When I sent out my most January newsletter announcing the Best Women's Erotica of the Year Volume 2 book tour, a few people asked me, "How come you're not come to my city?" (Side note, if you're a newsletter subscriber, read it above or in your inbox and enter to win a copy of my female orgasm anthology Orgasmic by January 22nd!)
So I wanted to answer that question here. Whether I do any book readings at all, and how many I do, boils down to three main factors: time, money and people. I'll break them each down.
Especially since the middle of last year when I started working in an office again for the first time since 2011, my time is much more limited. I'm taking three unpaid days off to do this tour, and that's only four dates. If I could have scheduled them all to avoid taking days off, I would have, but I also have to accommodate the stores' available dates and the days they feel will have the best turnout, along with the availability of my readers. To my mind, there's no point in doing an event on a night that nobody shows up to readings. In addition to scheduling, there's also getting to the event and back home. The other time factor that I would imagine people don't realize is the numerous hours of promotion leading up to an event. I learned when I was running my reading series In The Flesh that you have to reach people in as many ways as possible, so for the few months leading up to my readings, I research every avenue possible to let people know. Then I add my event listings everywhere from Yelp to Craigslist to Eventful to Galleycat, send them to the local newspapers and alt weeklies and blogs, have my publisher send the book and the event details, post on message boards, etc. All of that is very time consuming, and probably not something I could do, or at least, do well, if I had 10 events at once. I would rather do 4 events where I know I did everything I could to get people to attend and, hopefully, have good turnout, than 10 events where I was too frazzled to do anything more than a half-hearted effort.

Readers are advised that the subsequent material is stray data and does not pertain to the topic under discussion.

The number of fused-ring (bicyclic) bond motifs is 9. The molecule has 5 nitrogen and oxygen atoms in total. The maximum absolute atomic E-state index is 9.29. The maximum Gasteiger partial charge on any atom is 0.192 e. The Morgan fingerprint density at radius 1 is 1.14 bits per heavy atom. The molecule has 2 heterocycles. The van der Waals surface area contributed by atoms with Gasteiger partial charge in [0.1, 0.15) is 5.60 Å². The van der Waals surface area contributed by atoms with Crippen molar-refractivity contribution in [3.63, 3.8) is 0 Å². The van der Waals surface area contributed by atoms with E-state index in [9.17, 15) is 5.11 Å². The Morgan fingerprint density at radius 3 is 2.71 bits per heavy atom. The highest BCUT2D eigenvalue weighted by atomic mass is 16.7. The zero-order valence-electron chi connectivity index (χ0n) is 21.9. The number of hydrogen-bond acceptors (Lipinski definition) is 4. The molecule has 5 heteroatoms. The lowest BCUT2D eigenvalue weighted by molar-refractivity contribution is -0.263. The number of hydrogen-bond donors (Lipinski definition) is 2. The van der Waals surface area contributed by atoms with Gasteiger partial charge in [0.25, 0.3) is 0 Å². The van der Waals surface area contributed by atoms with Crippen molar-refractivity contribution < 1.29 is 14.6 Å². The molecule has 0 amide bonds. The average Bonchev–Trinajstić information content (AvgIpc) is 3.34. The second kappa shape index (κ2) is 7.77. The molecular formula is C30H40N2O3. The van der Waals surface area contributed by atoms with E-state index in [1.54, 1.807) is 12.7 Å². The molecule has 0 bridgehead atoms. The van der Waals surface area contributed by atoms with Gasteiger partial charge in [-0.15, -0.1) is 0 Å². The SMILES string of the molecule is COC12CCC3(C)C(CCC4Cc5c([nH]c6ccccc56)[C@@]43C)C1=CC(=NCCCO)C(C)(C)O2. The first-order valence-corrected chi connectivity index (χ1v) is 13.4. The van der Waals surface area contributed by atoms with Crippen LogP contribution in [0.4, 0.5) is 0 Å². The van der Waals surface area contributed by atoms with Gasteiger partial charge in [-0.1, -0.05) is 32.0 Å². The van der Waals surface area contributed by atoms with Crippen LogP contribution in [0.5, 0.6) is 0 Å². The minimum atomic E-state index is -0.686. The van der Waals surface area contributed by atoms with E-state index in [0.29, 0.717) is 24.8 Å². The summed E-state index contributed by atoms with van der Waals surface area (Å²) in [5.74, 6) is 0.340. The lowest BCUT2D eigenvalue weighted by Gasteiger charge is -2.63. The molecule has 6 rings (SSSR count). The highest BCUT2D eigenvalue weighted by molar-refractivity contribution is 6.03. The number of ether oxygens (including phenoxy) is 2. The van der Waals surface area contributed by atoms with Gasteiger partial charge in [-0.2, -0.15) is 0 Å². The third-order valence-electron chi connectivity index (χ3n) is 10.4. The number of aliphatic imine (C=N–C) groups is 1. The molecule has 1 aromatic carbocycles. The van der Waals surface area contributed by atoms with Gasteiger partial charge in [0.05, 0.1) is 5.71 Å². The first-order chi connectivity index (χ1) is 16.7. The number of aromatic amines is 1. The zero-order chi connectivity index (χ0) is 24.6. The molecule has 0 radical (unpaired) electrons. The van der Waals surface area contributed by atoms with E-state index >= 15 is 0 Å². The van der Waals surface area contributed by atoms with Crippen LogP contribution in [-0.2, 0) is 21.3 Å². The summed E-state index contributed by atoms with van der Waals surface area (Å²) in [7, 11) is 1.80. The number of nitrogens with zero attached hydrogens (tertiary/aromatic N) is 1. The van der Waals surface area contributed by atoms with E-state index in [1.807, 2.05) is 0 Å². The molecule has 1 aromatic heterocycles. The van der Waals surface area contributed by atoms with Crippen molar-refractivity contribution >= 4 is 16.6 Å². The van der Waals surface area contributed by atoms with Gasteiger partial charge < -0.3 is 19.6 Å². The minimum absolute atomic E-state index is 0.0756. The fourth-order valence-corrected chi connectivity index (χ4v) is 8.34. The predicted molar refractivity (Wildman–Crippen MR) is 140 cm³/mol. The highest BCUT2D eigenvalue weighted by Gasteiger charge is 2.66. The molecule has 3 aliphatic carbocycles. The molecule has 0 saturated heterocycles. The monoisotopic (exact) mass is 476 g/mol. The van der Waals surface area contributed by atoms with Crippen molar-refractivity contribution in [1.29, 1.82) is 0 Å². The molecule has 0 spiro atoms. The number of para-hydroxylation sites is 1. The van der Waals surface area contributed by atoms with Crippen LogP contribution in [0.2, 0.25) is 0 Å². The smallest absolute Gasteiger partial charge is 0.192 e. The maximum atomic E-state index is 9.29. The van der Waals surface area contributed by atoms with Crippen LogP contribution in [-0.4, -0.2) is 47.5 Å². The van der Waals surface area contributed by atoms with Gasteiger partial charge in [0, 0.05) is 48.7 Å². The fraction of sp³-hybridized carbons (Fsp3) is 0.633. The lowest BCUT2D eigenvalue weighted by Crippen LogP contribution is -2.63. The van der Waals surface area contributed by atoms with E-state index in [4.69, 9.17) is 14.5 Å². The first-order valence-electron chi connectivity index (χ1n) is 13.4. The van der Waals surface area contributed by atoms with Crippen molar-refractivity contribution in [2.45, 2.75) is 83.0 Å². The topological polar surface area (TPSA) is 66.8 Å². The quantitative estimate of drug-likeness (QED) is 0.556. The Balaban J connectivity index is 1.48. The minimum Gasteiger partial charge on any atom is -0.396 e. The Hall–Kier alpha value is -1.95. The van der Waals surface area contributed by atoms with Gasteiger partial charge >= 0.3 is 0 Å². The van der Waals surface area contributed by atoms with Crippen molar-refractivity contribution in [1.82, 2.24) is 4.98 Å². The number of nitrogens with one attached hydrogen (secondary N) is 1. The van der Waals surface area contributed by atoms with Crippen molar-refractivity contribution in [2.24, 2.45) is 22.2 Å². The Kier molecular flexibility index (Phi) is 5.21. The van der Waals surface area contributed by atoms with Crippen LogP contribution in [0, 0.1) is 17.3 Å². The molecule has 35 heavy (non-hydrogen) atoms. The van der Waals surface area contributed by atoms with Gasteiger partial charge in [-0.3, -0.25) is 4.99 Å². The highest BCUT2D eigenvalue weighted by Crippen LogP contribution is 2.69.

Money is directly linked with time, in that the time I'm doing all of the above, I'm not doing any paid work. Now, indirectly, hopefully, a book tour helps generate sales and visibility and publicity, which in the long run translates into more money for me, but in the short term, my book tours are huge expenses. I organize and fund my book tour myself, so in addition to the days off work I'm taking (I'm a freelancer so I only get paid for the days I'm actually working), here are some of the expenses involved: having promotional postcards made, mailing postcards, travel (airfare, hotel, taxis and Uber), meals while traveling, payment to authors (I am paying authors traveling outside of their home city $50 to help cover their travel costs). I also believe it's only right to support the stores that are supporting my work so I will likely buy one or more books at each venue. I haven't done the math yet, but I will likely have spent around $2,000 on this tour, not counting the days off I'm taking. Let's be widely generous and say I will sell 20 books at each event (that's most likely not going to happen and I'm not even sure if stores bring in that many for an event), my royalties would be $101.60, which I would receive in early August.
In other words, I'm losing money on doing this or any other book tour, in the short term. So why do I do it at all? Several reasons. For one, it's simply in my blood. I've been organizing readings since my first short story, "Monica and Me," was published way back in 2000. I believe that words don't only live on the page, and should be enjoyed live in front of people to truly gauge their impact. I also know that most bookstores stock very little to no erotica, so to have the genre take center stage alongside all the other valuable and important books being published is a sign that we don't want to be relegated to some back corner somewhere or solely read in secret on e-readers. I love that I'm getting to read at the same bookstore that Jon Hamm recently did an event in. I want more visibility not just for my books but for the genre as a whole. I subscribe to numerous bookstores' mailing lists and simply don't see a lot of erotica events listed. I'm deeply grateful to all the independent bookstores from Asheville to Anchorage who have chosen to stock Best Women's Erotica of the Year, Volume 2, amongst the hundreds of thousands of books they could have stocked, and I want to make sure everyone from casual browsers to regular customers knows that those stores have these offerings.